Yesterday’s talk on ‘Buddhist Building Traditions for sustainable living in the ancient city of Anuradhapura, Sri Lanka’, at Savitri Bhavan by Dr. Satyajit Ghosh witnessed the usual enthusiastic response from the Auroville Community of Architects, students, volunteers and people related to water resource management and energy mobilization in built-up spaces. The talk was dedicated to the memory of Nirodbaran, who had Buddhist origins and mentored Dr. Ghoshs sadhana up to the end of his life.
Dr. Ghosh introduced the ancient city of Anuradhapura with one of his favorite quotes ‘Architecture is inhabited sculpture.’
Anuradhapura was established as the first capital of Sri Lanka in the 4th century BC and continued to remain so, for nearly ten centuries. The study showed the comparison between the schemes of natural ventilation in the dormitories of the Jetavana Vihara and the Great Brazen Monastery, which were monuments of high historical significance. Other than being UNESCO acclaimed world heritage sites, The Great Brazen Monastery is arguably the worlds first sky-scraper, built in 100 BC and which could be also considered the first example of ‘Proportionate architecture’ (61 x 61 x 61). The study included detailed research on how the Buddhist architects of one thousand years ago assured the comfort of the monks of Anuradhapura through the control of air and water flow through the buildings. The fact that the city won fame for being the pioneer of hydraulic air-conditioning in the ancient world was proved through his in-depth technical research. The connection between micro physics and architecture was then elaborated by Dr. Ghosh. The study also threw light on the Envimet simulation software developed, where the latitude and longitude details of a location could generate the required solar transmission and other wind details of the place. Further explanation was on another system used for determining thermal comfort – PMV (Predict Mean Vote), which concluded that the Jetavana Vihar was a building of a relatively low thermal mass compared to the Great Brazen Monastery. The tremendous efforts and the intelligence of the Buddhist architects was highlighted through the study of water reservoirs and their linkages across Anuradhapura, as well.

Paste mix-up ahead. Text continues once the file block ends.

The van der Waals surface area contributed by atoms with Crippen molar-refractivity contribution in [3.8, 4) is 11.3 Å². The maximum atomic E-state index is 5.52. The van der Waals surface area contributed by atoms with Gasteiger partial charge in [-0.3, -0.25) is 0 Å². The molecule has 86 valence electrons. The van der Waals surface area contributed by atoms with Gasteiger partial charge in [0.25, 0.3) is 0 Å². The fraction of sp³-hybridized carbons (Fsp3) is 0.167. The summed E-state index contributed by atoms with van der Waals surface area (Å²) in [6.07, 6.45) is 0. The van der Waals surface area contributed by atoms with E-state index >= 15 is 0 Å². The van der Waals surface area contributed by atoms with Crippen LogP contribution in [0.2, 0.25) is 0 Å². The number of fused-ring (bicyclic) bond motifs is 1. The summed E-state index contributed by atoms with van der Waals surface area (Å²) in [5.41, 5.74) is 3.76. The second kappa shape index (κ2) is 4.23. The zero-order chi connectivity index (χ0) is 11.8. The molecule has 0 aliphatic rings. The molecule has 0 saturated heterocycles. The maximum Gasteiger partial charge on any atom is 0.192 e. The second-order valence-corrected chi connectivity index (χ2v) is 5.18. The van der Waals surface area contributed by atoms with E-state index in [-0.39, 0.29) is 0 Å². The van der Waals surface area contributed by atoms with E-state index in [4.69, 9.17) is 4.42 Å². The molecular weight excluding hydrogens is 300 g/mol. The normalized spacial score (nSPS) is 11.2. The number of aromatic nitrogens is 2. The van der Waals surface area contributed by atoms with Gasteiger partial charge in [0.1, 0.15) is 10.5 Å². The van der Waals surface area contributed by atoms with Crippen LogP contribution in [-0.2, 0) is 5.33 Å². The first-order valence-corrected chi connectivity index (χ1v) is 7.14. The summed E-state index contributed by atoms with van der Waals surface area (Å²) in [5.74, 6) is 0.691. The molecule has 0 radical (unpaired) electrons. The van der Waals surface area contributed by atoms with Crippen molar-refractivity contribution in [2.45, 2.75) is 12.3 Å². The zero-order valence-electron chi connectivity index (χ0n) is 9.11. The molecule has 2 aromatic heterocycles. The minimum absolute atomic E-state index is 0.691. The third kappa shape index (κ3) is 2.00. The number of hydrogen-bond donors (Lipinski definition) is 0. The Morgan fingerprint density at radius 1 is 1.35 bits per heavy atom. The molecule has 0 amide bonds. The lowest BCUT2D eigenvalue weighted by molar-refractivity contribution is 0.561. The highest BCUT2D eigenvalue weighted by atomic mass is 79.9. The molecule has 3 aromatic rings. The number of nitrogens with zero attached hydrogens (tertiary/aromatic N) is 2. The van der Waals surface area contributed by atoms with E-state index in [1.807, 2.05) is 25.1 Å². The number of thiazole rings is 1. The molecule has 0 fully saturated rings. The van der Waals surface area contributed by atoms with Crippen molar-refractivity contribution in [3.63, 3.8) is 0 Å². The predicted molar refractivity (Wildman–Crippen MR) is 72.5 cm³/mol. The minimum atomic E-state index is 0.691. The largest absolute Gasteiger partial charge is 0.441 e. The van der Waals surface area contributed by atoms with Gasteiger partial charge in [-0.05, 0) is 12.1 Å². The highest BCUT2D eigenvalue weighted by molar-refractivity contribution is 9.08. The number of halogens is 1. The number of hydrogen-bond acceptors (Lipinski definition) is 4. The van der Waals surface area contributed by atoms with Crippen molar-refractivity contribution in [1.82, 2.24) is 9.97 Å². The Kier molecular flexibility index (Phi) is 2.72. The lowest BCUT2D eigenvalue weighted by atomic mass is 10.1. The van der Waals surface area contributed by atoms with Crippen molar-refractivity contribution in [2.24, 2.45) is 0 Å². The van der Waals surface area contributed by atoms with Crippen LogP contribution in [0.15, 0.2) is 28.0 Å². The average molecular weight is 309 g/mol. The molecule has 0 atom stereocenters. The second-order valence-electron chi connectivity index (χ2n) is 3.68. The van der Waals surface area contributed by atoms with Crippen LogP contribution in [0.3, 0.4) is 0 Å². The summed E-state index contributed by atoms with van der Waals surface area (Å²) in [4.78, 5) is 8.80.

The 75 minute talk culminated with a Q & A session and the research published in the form a book – ‘Idioms of Sustainability in ancient Anuradhapura’ was kept open for purchase, with the leads contributed to Savitri Bhavan.